I WAS standing in a queue at a Bank of Scotland branch just before Christmas. The line of customers was moving so slowly I was able to watch a little comedy act.
Tracey and her mum had come to open a new account. Tracey had been at school with Karen, the bank employee. They were also neighbours.
Tracey and her mother were exasperated as Karen kept insisting she couldnât let Tracey open a current account, as they were offering no electricity bill or council tax receipt. "More than my jobâs worth," Karen insisted. "Why?" asked Tracey. "You know who we are, you know where we live, you know where we work."
Karen, in that flat monotone voice officials often employ, responded: "Rules is rules. You might be an international terrorist or something to do with organised crime, like."
I groaned at this little example of pointless procedure until I read of the fine of Â£1.35 million imposed on HBOS because not every Karen had questioned every Tracey. Having filters to try to deter Mr Osama bin Laden or Mr Gianfranco Corleone sounds only prudent and sensible.
But like all regulations, a good idea decays into fatuity. If I am an Islamic extremist or a Mafioso, I donât get deterred by clerks. Iâm adroit, I find ways to deal with the rules. It is the innocent Traceys that the minutiae of financial regulation hits.
Last week also saw the illustrious Standard Life tripped up by a hazard none of its leaders had imagined. Once again a financial regulation, under the camouflage of good intentions, has created a monster.
The Financial Services Authority says it is determined to "police" the financial services industries and crush the baddies. Like all bureaucratic dreams, we are not told the cost or see the competence defined.
Financial regulation takes on a life of its own, like all regulation. It has the power to neutralise. It may even stunt innovation. Scotland used to have a varied community of friendly societies. They were self-help operations, mutual societies - just like Standard Life.
Friendly societies used to operate state benefits on the basis they were far cheaper and more efficient than the civil service. Although a few valiant friendlies survive, the life has been bleached out of them by the regulator.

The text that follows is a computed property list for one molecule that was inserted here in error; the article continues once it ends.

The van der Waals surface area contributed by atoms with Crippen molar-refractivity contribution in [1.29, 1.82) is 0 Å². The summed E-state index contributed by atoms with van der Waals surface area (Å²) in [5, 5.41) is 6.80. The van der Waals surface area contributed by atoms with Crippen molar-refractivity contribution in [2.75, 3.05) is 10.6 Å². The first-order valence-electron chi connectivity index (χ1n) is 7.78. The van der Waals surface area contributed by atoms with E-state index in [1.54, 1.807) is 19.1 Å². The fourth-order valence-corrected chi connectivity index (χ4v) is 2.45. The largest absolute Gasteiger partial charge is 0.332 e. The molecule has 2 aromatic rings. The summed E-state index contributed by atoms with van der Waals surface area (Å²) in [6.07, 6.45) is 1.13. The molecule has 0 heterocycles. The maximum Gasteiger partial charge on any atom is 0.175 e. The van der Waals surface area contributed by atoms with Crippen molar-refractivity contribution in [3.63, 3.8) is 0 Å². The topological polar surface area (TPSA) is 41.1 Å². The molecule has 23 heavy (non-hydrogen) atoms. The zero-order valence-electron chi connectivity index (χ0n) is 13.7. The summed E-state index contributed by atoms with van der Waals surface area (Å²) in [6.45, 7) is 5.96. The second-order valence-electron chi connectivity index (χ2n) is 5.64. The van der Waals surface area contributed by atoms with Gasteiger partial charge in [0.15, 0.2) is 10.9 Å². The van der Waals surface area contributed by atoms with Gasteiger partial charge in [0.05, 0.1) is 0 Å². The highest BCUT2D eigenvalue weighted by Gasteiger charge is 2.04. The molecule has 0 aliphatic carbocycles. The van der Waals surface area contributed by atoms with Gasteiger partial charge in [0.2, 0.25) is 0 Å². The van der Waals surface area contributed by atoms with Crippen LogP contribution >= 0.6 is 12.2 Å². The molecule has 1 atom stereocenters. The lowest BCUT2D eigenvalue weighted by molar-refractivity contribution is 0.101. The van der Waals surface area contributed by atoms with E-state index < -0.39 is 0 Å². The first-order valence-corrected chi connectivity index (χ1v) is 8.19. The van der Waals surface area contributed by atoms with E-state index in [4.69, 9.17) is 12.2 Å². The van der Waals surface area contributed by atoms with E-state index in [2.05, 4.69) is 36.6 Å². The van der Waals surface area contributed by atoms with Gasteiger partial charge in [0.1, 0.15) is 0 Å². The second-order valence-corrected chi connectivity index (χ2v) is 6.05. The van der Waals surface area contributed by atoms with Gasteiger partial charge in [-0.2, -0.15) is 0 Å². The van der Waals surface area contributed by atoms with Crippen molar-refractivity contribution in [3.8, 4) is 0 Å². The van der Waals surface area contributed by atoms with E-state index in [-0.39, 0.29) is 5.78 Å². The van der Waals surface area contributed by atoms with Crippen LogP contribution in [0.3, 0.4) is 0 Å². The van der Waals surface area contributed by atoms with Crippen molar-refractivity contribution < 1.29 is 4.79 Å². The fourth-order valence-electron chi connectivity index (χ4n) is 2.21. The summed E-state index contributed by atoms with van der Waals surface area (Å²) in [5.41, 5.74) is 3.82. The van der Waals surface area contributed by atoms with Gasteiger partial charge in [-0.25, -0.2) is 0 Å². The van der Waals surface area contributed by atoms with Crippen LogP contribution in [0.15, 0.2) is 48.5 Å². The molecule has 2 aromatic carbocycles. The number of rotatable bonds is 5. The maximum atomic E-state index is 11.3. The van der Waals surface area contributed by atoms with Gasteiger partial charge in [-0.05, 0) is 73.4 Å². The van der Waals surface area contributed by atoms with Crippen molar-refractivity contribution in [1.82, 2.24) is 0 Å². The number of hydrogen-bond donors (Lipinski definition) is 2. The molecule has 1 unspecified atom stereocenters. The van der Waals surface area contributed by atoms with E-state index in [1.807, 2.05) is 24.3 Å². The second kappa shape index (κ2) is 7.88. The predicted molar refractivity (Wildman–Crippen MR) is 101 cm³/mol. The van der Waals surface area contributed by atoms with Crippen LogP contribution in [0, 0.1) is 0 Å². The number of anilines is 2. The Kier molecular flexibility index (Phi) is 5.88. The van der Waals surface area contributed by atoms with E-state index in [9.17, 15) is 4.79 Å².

The need for conscientious regulation seems obvious. What about the Enrons and Parmalatâs missing billions? Yet all the great scandals have occurred under tight financial regulation.
Regulation takes on a life of its own. It has the power to neutralise, even to stunt innovation.
The regulators seem blind to the real nasties while applying pettifogging rules to the innocent. Enron happened not in spite of 4,700 pages of regulations, but arguably because such regulations allowed the baddies to hide.
One of the recent disasters in personal finance has been the near collapse of Equitable Life - now rescued by HBOS. Equitable was brought down by the lawyers seeing transgressions where there had been only an assumption that inflation would stay part of the financial landscape. Now the FSA is being sued on the assumption it had a duty of diligence to spot Equitableâs headaches.
Each new raft of regulations has unintended consequences. By a subtle process it seems markets are closed off. Only the largest outfits can afford to comply with the drizzle of new rules. To work properly, all markets need the oxygen of competition.
Not so long ago any body could set up an insurance company and anyone could ply their living as a financial adviser. Of course some flawed people survived, but the jostle itself tested competence.
Now any Scottish insurance company is hemmed in by new regulations. The entire financial services industry is being slowly squeezed. The animal spirits that keep any market moving are being anaesthetised.